Every programmer should play with an Arduino at some point in his or her career. The satisfaction of manipulating the physical world with code is enough to keep anyone motivated, and it’s easier to get started than one might think. Exploring Arduino by Jeremy Blum is an excellent introductory text for anyone interested in electrical engineering or embedded software development. Exploring Arduino does an excellent job of explaining basic electronics concepts, from motors to shift registers to interfacing with LCDs. Upon completion of Exploring Arduino, you’ll have enough confidence with programming Arduinos to do a wide array of home electronics projects. Plus, you’ll learn some basic C programming along the way.

If you choose to get Exploring Arduino, I highly recommend buying this starter kit to ensure that you have all of the parts necessary to work through the book, since it can be pretty frustrating waiting for hardware between chapters.

7. The Linux Programming Interface by Michael Kerrisk

I picked up The Linux Programming Interface after being hired onto an embedded software engineering team after obtaining my degree. I quickly worked through all of the exercises in the book, gaining more and more confidence with the Linux API as I progressed through the book. If you’re curious how basic tools such as cat or tee are implemented or you want to learn network programming in C, The Linux Programming Interface is an incredible book to have by your side. Although this book’s focus is interfacing with the Linux API, this book has incredible depth and breadth, thoroughly explaining topics such as memory mapping, concurrency, race conditions, message queues, networking protocols, shared objects, and more.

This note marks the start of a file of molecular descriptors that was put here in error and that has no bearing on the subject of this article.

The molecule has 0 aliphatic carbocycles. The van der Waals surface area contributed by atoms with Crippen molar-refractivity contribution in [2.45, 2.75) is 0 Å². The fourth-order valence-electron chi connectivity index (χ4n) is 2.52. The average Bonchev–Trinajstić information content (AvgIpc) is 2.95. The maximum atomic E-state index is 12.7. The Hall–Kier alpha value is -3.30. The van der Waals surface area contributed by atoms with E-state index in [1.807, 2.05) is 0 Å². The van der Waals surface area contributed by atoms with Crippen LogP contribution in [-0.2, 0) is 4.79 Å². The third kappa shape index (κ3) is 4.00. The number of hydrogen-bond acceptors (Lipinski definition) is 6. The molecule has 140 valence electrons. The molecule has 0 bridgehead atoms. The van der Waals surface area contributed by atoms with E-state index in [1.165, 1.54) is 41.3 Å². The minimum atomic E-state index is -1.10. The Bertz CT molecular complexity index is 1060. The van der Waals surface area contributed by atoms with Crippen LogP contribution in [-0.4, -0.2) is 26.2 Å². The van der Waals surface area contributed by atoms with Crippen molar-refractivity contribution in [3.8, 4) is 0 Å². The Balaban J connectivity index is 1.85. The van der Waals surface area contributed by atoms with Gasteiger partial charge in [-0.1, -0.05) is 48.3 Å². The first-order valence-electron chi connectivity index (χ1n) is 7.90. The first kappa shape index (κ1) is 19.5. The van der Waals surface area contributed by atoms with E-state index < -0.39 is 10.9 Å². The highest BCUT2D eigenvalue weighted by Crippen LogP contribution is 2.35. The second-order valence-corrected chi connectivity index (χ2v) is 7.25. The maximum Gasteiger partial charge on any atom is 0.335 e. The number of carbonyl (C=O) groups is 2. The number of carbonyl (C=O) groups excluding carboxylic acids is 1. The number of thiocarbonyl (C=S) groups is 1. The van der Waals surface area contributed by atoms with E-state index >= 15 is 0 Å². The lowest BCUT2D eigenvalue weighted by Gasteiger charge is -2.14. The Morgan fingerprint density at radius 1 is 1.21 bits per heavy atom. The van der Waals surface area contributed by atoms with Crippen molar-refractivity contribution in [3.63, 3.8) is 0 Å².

For such a comprehensive book on such a wide variety of topics, TLPI is shockingly approachable even for a software engineer in the beginning stages of his or her career.